And so he did, in a penthouse provided for him by some of his new show-business friends. "Picasso had stayed in the place," Belinsky says, "and he painted the ceiling—a Michelangelo type of thing. Dean Chance took one look at that ceiling and wanted to drill a hole in it so he could put a card spotter up above for one of his big poker games. That way, he figured, he could make a killing. Can you imagine anybody drilling a hole through a Picasso so he could cheat at cards?"
After his no-hitter Belinsky bought a candy-apple-red Cadillac (he got a deal); he parked his gaudy machine every night on the Strip, where he and the latest starlet went nightclubbing. The press adored him. Rigney and Haney merely endured him. Bo won a fifth straight game, then predictably lapsed into an irreversible decline, losing six of his next eight decisions. He would finish the year at 10-11 with a 3.56 earned run average. Chance, who started the season in the bullpen, became the staff's big winner, with 14, and his 2.96 ERA presaged a Cy Young season two years down the road.
To the utter amazement of baseball experts everywhere, the Angels, playing only their second season, were solidly in the pennant race with the Yankees and the Minnesota Twins. And they were catching on in Los Angeles. Win or lose, Belinsky was a drawing card, and the team began attracting crowds of 50,000 or more to Chavez Ravine. Rightfielder Leon (Daddy Wags) Wagner would hit 37 home runs, and outfielder-first baseman Lee Thomas would belt 26 that year. Rodgers would finish second to the Yankees' Tom Tresh in Rookie of the Year balloting. Thomas, Wagner and 5'5" centerfielder Albie Pearson would all play 160 games. "I couldn't get those guys out of the lineup," says Rigney.
On the Fourth of July, after a doubleheader sweep of the Senators in Washington, the Angels were in first place by half a game. Naturally, there was a team party that night, at Duke Ziebert's famous restaurant. The Angels showed no signs of faltering after the heady experience of being on top, and they clung tightly to the leaders through July and into August. Then on successive days they lost the heart and soul of their pitching staff. On Aug. 6, Fowler, who had pitched in 48 games and had a 2.81 ERA, was struck on the side of the head by a batted ball while he was chatting with a fan during batting practice in Boston. He was finished for the year and never regained sight in his left eye. The next day Ken McBride, the staff ace, with 11 wins, was diagnosed as having a cracked rib, the result of an attack of pleurisy. He would have only one more decision in the season's final seven weeks, a loss.
Still, the Angels held on and were only 3½ games behind on Sept. 12, when they began their final home stand. Then the championship bubble burst. They lost six in a row and won only four of their last 16 games.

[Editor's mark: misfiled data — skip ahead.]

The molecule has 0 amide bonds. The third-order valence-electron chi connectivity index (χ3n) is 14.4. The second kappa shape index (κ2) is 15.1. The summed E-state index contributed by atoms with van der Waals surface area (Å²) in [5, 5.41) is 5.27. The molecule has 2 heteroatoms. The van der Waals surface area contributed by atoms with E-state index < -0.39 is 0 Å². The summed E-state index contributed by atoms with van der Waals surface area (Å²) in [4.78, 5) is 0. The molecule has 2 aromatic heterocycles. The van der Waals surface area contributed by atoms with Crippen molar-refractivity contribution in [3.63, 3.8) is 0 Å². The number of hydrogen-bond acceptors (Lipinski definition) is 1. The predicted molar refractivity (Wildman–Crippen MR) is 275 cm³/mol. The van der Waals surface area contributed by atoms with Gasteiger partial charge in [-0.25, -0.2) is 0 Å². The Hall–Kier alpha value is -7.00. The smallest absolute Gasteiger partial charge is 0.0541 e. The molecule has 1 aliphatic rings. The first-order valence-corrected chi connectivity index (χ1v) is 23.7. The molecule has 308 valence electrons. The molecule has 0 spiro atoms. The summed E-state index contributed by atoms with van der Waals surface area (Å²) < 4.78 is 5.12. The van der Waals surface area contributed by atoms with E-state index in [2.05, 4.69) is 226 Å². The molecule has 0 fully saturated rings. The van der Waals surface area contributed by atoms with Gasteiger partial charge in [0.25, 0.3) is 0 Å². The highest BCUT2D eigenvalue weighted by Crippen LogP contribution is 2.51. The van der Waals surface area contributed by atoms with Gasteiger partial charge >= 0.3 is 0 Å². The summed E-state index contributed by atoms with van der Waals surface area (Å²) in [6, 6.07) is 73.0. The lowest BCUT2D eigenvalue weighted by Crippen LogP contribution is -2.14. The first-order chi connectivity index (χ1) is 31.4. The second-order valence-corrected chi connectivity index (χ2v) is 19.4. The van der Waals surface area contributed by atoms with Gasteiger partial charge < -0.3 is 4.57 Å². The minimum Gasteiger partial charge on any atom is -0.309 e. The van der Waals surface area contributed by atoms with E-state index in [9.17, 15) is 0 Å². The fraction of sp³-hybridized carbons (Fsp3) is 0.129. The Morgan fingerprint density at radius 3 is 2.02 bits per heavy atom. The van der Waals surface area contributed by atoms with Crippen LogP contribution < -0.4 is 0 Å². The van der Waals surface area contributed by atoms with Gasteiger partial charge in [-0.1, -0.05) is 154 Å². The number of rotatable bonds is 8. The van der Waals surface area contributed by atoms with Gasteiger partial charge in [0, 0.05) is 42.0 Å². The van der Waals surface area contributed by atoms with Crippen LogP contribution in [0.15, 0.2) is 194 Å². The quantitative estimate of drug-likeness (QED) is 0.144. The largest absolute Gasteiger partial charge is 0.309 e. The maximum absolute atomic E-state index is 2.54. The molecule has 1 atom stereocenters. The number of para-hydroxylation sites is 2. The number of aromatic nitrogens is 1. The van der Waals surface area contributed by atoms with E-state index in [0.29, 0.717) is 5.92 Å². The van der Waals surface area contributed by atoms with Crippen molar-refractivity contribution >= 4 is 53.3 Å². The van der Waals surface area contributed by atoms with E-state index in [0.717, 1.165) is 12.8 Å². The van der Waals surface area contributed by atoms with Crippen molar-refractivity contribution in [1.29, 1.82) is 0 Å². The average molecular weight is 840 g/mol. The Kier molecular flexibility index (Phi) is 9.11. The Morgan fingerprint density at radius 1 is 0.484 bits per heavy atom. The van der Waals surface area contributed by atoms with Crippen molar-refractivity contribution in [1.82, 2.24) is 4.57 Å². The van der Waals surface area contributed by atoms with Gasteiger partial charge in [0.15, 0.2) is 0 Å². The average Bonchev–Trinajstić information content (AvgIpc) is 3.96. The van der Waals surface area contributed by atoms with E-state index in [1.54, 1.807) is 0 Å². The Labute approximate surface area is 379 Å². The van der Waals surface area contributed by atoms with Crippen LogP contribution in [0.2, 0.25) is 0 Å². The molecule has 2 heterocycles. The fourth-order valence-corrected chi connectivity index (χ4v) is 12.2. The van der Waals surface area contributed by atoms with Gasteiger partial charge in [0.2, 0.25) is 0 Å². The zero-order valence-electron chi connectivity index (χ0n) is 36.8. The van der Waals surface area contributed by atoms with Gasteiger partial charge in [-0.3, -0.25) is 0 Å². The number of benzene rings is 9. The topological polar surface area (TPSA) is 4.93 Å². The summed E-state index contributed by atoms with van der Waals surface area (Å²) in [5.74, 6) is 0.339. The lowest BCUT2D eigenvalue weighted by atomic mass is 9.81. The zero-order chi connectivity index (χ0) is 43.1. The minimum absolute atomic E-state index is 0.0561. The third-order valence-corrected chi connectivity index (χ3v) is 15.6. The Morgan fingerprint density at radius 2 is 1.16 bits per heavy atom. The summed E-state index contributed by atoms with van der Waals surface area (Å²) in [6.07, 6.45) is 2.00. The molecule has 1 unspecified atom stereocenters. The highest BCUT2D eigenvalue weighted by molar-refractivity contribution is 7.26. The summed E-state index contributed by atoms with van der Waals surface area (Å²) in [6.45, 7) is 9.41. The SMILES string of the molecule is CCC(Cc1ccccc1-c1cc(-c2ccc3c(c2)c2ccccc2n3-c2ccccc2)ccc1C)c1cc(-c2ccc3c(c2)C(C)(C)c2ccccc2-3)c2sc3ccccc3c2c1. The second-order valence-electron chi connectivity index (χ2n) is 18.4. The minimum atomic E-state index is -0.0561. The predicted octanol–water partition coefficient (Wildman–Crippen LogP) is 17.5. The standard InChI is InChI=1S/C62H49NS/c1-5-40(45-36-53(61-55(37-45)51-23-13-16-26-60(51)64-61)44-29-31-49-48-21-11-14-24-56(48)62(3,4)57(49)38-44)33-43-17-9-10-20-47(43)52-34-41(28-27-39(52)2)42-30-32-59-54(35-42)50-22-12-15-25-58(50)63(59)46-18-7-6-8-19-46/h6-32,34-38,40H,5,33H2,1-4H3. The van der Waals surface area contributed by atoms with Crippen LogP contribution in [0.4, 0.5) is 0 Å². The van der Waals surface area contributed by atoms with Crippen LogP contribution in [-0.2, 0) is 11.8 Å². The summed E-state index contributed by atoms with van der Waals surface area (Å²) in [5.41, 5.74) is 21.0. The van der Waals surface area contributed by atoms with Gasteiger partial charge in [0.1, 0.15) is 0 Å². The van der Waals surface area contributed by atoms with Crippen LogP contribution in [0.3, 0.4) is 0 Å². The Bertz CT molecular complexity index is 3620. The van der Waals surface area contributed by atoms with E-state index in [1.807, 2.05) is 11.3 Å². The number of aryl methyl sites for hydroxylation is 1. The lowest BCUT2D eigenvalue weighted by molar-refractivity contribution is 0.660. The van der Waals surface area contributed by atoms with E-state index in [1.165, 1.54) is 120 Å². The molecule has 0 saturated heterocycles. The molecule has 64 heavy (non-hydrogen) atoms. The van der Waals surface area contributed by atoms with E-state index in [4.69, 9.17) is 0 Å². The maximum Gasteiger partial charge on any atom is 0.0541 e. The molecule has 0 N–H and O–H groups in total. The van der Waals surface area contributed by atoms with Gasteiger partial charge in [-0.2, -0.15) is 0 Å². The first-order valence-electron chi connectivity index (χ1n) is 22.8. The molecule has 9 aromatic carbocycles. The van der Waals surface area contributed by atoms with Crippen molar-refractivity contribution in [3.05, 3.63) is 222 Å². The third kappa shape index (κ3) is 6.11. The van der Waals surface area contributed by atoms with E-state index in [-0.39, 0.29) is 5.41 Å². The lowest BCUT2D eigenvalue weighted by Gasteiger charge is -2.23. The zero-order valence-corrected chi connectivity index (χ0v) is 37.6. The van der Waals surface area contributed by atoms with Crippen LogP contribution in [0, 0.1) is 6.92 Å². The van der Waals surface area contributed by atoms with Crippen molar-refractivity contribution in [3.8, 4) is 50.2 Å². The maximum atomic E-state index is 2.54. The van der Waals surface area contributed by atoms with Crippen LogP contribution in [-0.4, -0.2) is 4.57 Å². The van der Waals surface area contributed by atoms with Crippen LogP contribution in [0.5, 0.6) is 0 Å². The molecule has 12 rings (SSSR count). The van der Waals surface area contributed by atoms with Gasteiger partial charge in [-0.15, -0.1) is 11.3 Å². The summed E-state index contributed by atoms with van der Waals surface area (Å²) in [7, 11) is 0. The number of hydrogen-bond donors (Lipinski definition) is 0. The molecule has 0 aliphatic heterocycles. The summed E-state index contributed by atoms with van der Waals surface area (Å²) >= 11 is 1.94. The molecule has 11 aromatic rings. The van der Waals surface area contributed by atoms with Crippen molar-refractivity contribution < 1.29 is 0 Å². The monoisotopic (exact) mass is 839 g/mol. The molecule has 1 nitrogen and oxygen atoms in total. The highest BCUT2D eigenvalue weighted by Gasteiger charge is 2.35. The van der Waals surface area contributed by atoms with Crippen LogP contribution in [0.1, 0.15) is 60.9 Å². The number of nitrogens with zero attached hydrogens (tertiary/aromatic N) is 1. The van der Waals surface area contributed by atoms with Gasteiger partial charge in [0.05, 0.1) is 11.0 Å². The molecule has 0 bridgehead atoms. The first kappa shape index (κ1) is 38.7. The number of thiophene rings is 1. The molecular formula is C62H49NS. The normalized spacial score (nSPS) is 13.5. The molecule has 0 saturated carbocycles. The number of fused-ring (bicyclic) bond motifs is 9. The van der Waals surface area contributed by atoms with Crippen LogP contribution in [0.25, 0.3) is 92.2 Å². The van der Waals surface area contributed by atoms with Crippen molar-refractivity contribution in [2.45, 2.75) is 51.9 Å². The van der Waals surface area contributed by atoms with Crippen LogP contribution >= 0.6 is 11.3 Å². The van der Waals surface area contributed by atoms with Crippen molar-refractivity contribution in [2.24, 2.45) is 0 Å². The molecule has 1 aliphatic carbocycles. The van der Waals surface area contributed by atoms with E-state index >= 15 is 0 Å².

"Maybe the pressure finally caught up with them," says Furillo of the sudden collapse. "But if they hadn't lost McBride and Fowler, who knows? Anyway, for a team just a year old to be in a pennant race that long was just incredible."
In a sense, that remarkable season did more harm than good. Autry and Haney, instead of seeking new talent, foolishly thought they had the makings of a championship team. It did not take long for them to realize their mistake. Hollywood quickly did in Belinsky, not that he minded much. He would win a total of only 28 major league games in a diminished eight-year career; become, in his own words, "a falling-down drunk"; and fail three times at marriage. But he is nothing if not resilient; sober now for 17 years, he is, at 56, living comfortably in Las Vegas and working as a promotions director for an automobile agency. "My psychiatrist won't allow me to have either a telephone or a wife," he says. But he has few regrets in life.
"I've gotten more mileage out of 28 wins than anybody in baseball history," he says over dinner at a Vegas hotel. He looks trim and fit. "Sometimes I can't believe it myself. I was sitting once with Steve Carlton, and this little kid comes up to us and says he wants an autograph. I point to Steve, but the boy says, 'No, my dad says he wants Bo Belinsky's autograph.' All Carlton had done was win 329 games. I don't think he was amused." Bo laughs, then says, "Oh, I could've probably hung on a little longer in baseball if I'd passed up the nightlife. But what difference would it have made if I'd won another 60 or 70 games? No amount of money in the world could take the place of being a star in Hollywood for one year. And I had that."
In 1964 Chance would become according to Rigney, "the best right-handed pitcher I've ever seen." He won 20 games that year and had an ERA of 1.65. He would win 20 only once more, for Minnesota in '67, and be out of baseball by the time he turned 30. Fowler would never be quite the same after his eye injury but would later achieve both fame and notoriety as Billy Martin's pitching coach in Oakland. McBride would last only three more years. Wagner and Thomas enjoyed career years in 1962 that they rarely approached thereafter. Pearson would never again score as many as the 115 runs he scored in '62. Duren would eventually drink himself out of baseball, then, like Belinsky, recover and lead a useful life, much of it spent counseling alcoholics.
Rigney would continue as the Angel manager until 1969, then win a division title in his first season at Minnesota, in 1970. He is now an executive with the Athletics. But 1962 remains his favorite year. "What a cast of characters we had," he says. "But believe me, those characters had character."